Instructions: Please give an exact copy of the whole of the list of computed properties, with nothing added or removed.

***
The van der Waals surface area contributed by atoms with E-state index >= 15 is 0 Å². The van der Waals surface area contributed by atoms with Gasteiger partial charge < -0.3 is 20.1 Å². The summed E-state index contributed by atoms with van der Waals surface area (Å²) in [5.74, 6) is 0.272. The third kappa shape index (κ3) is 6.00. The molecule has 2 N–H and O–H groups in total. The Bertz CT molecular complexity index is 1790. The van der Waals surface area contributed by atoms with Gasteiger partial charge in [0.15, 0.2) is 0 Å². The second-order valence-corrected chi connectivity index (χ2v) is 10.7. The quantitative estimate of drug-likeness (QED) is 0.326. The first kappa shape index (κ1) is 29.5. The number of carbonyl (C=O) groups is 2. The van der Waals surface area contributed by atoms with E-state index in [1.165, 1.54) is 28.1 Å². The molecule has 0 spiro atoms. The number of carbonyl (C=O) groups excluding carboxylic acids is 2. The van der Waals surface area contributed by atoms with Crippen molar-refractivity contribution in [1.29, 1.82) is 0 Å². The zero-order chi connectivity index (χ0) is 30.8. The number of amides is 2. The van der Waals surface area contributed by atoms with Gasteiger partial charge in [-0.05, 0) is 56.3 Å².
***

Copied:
The van der Waals surface area contributed by atoms with E-state index >= 15 is 0 Å². The van der Waals surface area contributed by atoms with Gasteiger partial charge < -0.3 is 20.1 Å². The summed E-state index contributed by atoms with van der Waals surface area (Å²) in [5.74, 6) is 0.272. The third kappa shape index (κ3) is 6.00. The molecule has 2 N–H and O–H groups in total. The Bertz CT molecular complexity index is 1790. The van der Waals surface area contributed by atoms with Gasteiger partial charge in [0.15, 0.2) is 0 Å². The second-order valence-corrected chi connectivity index (χ2v) is 10.7. The quantitative estimate of drug-likeness (QED) is 0.326. The first kappa shape index (κ1) is 29.5. The number of carbonyl (C=O) groups is 2. The van der Waals surface area contributed by atoms with E-state index in [1.165, 1.54) is 28.1 Å². The molecule has 0 spiro atoms. The number of carbonyl (C=O) groups excluding carboxylic acids is 2. The van der Waals surface area contributed by atoms with Crippen molar-refractivity contribution in [1.29, 1.82) is 0 Å². The zero-order chi connectivity index (χ0) is 30.8. The number of amides is 2. The van der Waals surface area contributed by atoms with Gasteiger partial charge in [-0.05, 0) is 56.3 Å².